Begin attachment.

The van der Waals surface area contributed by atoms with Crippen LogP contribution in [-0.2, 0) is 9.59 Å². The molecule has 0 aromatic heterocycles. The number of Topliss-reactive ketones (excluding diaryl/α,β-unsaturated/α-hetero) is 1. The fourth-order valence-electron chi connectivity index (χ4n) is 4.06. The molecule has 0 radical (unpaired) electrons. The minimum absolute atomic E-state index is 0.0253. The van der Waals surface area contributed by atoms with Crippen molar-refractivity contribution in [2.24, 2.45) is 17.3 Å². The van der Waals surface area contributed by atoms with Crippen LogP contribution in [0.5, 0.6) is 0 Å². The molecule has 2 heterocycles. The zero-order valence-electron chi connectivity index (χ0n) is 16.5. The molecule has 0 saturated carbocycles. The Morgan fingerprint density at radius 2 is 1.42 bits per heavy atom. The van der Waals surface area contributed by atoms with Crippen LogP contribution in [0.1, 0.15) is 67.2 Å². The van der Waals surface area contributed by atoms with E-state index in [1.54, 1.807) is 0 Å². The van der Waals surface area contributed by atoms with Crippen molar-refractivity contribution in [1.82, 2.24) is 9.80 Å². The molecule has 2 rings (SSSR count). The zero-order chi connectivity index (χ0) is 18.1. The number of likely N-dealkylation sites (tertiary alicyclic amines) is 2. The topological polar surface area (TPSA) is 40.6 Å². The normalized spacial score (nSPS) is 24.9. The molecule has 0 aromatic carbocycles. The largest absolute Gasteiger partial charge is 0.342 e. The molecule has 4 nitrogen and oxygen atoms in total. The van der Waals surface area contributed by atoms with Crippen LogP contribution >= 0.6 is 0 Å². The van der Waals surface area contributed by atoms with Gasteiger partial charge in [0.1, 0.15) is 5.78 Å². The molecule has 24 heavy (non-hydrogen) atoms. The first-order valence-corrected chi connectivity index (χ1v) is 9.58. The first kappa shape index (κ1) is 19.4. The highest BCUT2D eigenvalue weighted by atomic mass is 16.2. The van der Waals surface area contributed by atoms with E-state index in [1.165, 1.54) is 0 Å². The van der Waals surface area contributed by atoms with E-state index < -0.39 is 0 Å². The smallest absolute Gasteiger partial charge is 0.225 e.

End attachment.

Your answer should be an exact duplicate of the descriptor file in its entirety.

The van der Waals surface area contributed by atoms with Crippen LogP contribution in [-0.2, 0) is 9.59 Å². The molecule has 0 aromatic heterocycles. The number of Topliss-reactive ketones (excluding diaryl/α,β-unsaturated/α-hetero) is 1. The fourth-order valence-electron chi connectivity index (χ4n) is 4.06. The molecule has 0 radical (unpaired) electrons. The minimum absolute atomic E-state index is 0.0253. The van der Waals surface area contributed by atoms with Crippen molar-refractivity contribution in [2.24, 2.45) is 17.3 Å². The van der Waals surface area contributed by atoms with Crippen LogP contribution in [0.5, 0.6) is 0 Å². The molecule has 2 heterocycles. The zero-order valence-electron chi connectivity index (χ0n) is 16.5. The molecule has 0 saturated carbocycles. The Morgan fingerprint density at radius 2 is 1.42 bits per heavy atom. The van der Waals surface area contributed by atoms with Crippen LogP contribution in [0.1, 0.15) is 67.2 Å². The van der Waals surface area contributed by atoms with E-state index in [1.54, 1.807) is 0 Å². The van der Waals surface area contributed by atoms with Crippen molar-refractivity contribution in [1.82, 2.24) is 9.80 Å². The molecule has 2 rings (SSSR count). The zero-order chi connectivity index (χ0) is 18.1. The number of likely N-dealkylation sites (tertiary alicyclic amines) is 2. The topological polar surface area (TPSA) is 40.6 Å². The normalized spacial score (nSPS) is 24.9. The molecule has 0 aromatic carbocycles. The largest absolute Gasteiger partial charge is 0.342 e. The molecule has 4 nitrogen and oxygen atoms in total. The van der Waals surface area contributed by atoms with Crippen LogP contribution >= 0.6 is 0 Å². The van der Waals surface area contributed by atoms with Gasteiger partial charge in [0.1, 0.15) is 5.78 Å². The molecule has 24 heavy (non-hydrogen) atoms. The first-order valence-corrected chi connectivity index (χ1v) is 9.58. The first kappa shape index (κ1) is 19.4. The highest BCUT2D eigenvalue weighted by atomic mass is 16.2. The van der Waals surface area contributed by atoms with E-state index in [1.165, 1.54) is 0 Å². The van der Waals surface area contributed by atoms with E-state index < -0.39 is 0 Å². The smallest absolute Gasteiger partial charge is 0.225 e.